Director: Daisy Asquith
Sensitive, cheeky and enriched with a healthy shot of self-awareness, Daisy Asquith’s kaleidoscopic Queerama is as much a reflection on the shifting status of LGBTQ people within the UK pop culture landscape – as both subjects and creators – as it is an ambitious summation of the corresponding societal changes in the last century or so. A loosely structured montage of decades-spanning archive footage, it’s perhaps of little surprise that the film doesn’t have a whole lot new to say, but the empathy and energy by which these images and ideas are edited together into a single piece make Queerama an entertaining and often poignant tribute to the progress made, as well as an implicit acknowledgement of the progress yet to be made.
Though there is no formal voiceover narration to Asquith’s cultural collage, the device finds more playful substitutes in the film’s pop soundtrack – which regularly benefits from the acerbic lyricism of John Grant – and the dated, amusingly starched narration from old documentary footage. The latter forms a vague framing device that serves a few noteworthy functions. As well as introducing new subjects for the film to explore (be it gay night life, or the threat of physical assault faced by the openly queer) and providing the odd piece of statistical data or historical context regarding British LGBTQ life, the narration also suggests a sly wink on Asquith’s part as she offers her own modern equivalent to these antiquated reports in the form of this very film.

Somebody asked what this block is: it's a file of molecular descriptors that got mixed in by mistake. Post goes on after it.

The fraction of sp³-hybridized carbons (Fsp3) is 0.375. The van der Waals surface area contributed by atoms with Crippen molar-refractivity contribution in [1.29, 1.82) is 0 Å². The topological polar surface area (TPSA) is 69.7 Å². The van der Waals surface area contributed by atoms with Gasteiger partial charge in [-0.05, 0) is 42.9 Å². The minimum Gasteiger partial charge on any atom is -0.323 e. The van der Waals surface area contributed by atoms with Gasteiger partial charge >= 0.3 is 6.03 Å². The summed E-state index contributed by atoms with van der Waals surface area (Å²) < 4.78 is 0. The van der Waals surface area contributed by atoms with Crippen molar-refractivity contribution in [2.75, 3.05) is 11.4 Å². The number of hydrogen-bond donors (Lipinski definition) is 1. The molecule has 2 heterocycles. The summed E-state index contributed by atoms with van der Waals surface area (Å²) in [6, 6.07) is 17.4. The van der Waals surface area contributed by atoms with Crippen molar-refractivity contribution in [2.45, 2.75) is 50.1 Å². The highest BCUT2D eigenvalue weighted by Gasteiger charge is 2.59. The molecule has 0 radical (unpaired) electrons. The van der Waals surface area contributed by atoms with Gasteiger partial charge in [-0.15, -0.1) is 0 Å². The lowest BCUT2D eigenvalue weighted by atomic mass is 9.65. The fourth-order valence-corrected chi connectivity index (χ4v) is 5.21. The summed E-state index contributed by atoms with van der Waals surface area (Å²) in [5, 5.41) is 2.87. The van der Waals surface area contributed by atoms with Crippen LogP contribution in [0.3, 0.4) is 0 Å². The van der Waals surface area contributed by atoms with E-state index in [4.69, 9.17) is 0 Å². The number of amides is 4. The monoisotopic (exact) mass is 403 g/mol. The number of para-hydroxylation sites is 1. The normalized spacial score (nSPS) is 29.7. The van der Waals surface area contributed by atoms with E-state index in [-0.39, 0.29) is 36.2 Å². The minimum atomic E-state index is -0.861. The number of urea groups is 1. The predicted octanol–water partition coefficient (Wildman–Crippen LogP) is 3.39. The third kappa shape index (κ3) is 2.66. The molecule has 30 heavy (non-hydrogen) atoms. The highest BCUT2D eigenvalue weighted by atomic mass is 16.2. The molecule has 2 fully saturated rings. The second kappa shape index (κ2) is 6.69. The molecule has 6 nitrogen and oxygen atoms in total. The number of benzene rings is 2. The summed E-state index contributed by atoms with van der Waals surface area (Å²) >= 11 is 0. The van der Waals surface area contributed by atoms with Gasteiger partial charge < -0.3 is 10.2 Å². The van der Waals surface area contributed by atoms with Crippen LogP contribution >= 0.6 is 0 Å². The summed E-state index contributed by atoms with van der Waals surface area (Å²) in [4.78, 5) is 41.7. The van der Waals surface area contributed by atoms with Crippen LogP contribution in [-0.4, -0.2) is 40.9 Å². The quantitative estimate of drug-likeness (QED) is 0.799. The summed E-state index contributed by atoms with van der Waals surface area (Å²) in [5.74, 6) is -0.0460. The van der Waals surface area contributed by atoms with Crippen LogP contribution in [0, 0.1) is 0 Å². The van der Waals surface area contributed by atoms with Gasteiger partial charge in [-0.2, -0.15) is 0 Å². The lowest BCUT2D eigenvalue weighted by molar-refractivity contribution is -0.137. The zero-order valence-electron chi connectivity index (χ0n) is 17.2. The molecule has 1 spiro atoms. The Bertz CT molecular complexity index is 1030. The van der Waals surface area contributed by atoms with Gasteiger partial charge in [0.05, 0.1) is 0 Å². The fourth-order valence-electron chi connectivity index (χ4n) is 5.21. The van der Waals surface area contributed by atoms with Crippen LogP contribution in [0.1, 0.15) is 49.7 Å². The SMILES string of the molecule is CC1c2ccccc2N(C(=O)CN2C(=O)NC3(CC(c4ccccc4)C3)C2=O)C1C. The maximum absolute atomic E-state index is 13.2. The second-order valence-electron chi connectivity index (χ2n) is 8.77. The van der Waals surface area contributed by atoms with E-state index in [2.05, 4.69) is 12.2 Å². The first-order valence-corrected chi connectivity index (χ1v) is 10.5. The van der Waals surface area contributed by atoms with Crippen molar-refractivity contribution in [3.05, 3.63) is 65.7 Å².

While it’s easy to snigger at the old-fashioned voiceover and its naïve insights on ‘homosexuality” (“Contrary to popular opinion, most of them don’t look any different from anyone else.”), Queerama doesn’t shy away from the harmful consequences of the widespread ignorance implied in these decades-old clips. Much of the film sees an intriguing push and pull between the hardships faced by members of the LGBTQ community, and the love and exuberance found even in tough times (the inevitable segment on HIV/AIDS is preceded by several minutes of sensual Goldfrapp-backed footage celebrating sexuality).
Though the structural looseness of Queerama generally proves liberating, there are also moments where the film seems at a loss for how best to use its 70-minute runtime, sometimes re-treading familiar points with another batch of footage. Luckily, Asquith’s fluid sense of style keeps Queerama watchable, even when it isn’t so revelatory. And for all the topical territory covered by Asquith’s colourful medley of pop culture excerpts – usually explicit in their queerness, but sometimes tellingly implicit – the film’s most exciting and richly supported insight is the one that is formed from its many independent pieces. That is, queerness has always been a part of British life, persisting in our neighbourhoods, films and TV shows whether we noticed or not.